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Reba McEntire: Out of the Honky-Tonks : Pop music: The 'new traditionalist' country singer has made a smooth--some would even say slick--transition to a contemporary pop sound. She performs tonight at the Pacific Amphitheatre in Costa Mesa.


Other than the twang in her high-powered voice, which is unmistakably Oklahoman, there isn't much about Reba McEntire's recent recordings that is either country or Western.

Her specialty on "For My Broken Heart," (1991) and the current "It's Your Call," is the big, middle-of-the-road pop ballad. McEntire's music is far more likely to swell with a gush of synthesized strings and shine with tinkling digital piano than to sigh with steel guitars and fiddles evoking lonesome prairies or beer-stained honky-tonks.

McEntire's biggest fans might say it's a case of a tall tree having no need to consider its roots as it reaches for the sky. And, if growing sales are the measure of skyward-reaching, McEntire, at 38, has never been at a loftier height.

"For My Broken Heart," still on the Billboard charts more than 18 months after its release, is the biggest seller of her 15-year recording career, having passed the 2-million mark. Her latest album, "It's Your Call," is a million-seller, and Billy Ray Cyrus is all that stands between it and the top slot on the country chart.

But some listeners cherish a memory of McEntire as a leader of country's "new traditionalist" movement in the mid-1980s. They prefer the rougher, leaner style she displayed when she was being endorsed by Emmylou Harris and Loretta Lynn as a keeper of the traditional flame.

At the time, McEntire herself was telling interviewers things like, "I don't want to go crossover. . . . I just want to be country."

Speaking over the phone recently from her home outside of Nashville, McEntire, who sings tonight at the Pacific Amphitheatre, made it clear that she sees no reason to turn the clock back to her days of honky-tonk splendor.

"The production has gone more contemporary than traditional," she said, acknowledging the obvious. "These (newer) songs have more range. The melodies are harder, and I enjoy the challenge of trying to sing these types of songs. This just appealed to me more. When you're listening for songs (to record), you can tell the difference between a good, three-chord country song and another with more progression to it."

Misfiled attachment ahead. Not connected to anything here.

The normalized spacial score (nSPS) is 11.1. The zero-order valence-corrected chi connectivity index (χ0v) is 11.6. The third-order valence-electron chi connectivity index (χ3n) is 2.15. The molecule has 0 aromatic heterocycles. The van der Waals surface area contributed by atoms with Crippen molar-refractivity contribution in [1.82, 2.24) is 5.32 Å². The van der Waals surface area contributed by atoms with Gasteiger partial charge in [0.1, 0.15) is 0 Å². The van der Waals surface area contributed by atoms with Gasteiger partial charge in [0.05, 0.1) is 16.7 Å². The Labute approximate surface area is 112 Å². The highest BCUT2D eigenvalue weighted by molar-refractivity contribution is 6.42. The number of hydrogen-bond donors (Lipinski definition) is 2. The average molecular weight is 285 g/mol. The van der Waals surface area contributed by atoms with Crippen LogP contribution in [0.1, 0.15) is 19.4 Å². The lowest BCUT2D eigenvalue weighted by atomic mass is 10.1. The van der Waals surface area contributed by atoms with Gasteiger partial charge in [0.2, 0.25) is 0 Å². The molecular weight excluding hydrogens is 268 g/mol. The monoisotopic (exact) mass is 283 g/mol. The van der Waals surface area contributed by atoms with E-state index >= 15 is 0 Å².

McEntire isn't moved by the criticism that has come with her turn toward a glossier sound.

"A lot of those people say, 'You sing country real good; why don't you go back to it?' That's not what I want to do." At the same time, she notes, "when I find a very traditional song that has the range to it, I'll sing it. 'Straight From You' (from the new album) is a very traditional song. It's not like I've gone away from traditional country."

But would McEntire again base an entire album on the tradition-leaning style that dominated her sound in 1984-85, when she was establishing herself as one of the top stars in country?

"I have no idea," she said. "Could be, could not be. But not right now, anyway."

Her immediate plans call for the release later this year of her second greatest-hits package, to be followed next January by another album of new material.

She also is stepping up her film career, after taking a year off from acting in 1992. In 1990, McEntire made her film debut battling giant earthworms in "Tremors." In 1991, she played opposite Kenny Rogers in "The Gambler IV."

Next up, she said, is a part in "The Man From Left Field," a made-for-TV baseball film in which "I play Burt Reynolds' love interest." She said she also has a small role lined up in "North," to be directed by Rob Reiner.

The melancholy "For My Broken Heart" reflected McEntire's emotional condition after a March, 1991, plane crash in San Diego County that killed her road manager and seven members of her touring band. McEntire was on a different plane, making the return flight to Nashville after a show in San Diego.

"People could relate it with their own tragedies," she said of the album's success. She had sung many a sad ballad before, but, she says, fans found the sorrows on "For My Broken Heart" "more relatable, more honest."

When McEntire returned to performing later in 1991, she made a point of not talking on stage about the tragedy that had struck so close to her.

"We never brought up the subject of losing our people," she said. "We went on. I didn't want people to think we were trying to draw sympathy. They came to be entertained, not depressed."

In her current round of touring, she alludes to those events: "I say how 'For My Broken Heart' helped me through a hard time in my life back in '91.' "

While she mainly records songs by established Nashville writers, McEntire shares writer's credit for one of her new album's tracks, "For Herself." An ode to female independence, it includes some semi-autobiographical scenes. It opens with a girl riding a horse she'd been warned was too dangerous for her and "meant only for men," then portrays her entering a doomed marriage despite her parents' objections to a husband they think is "no good."

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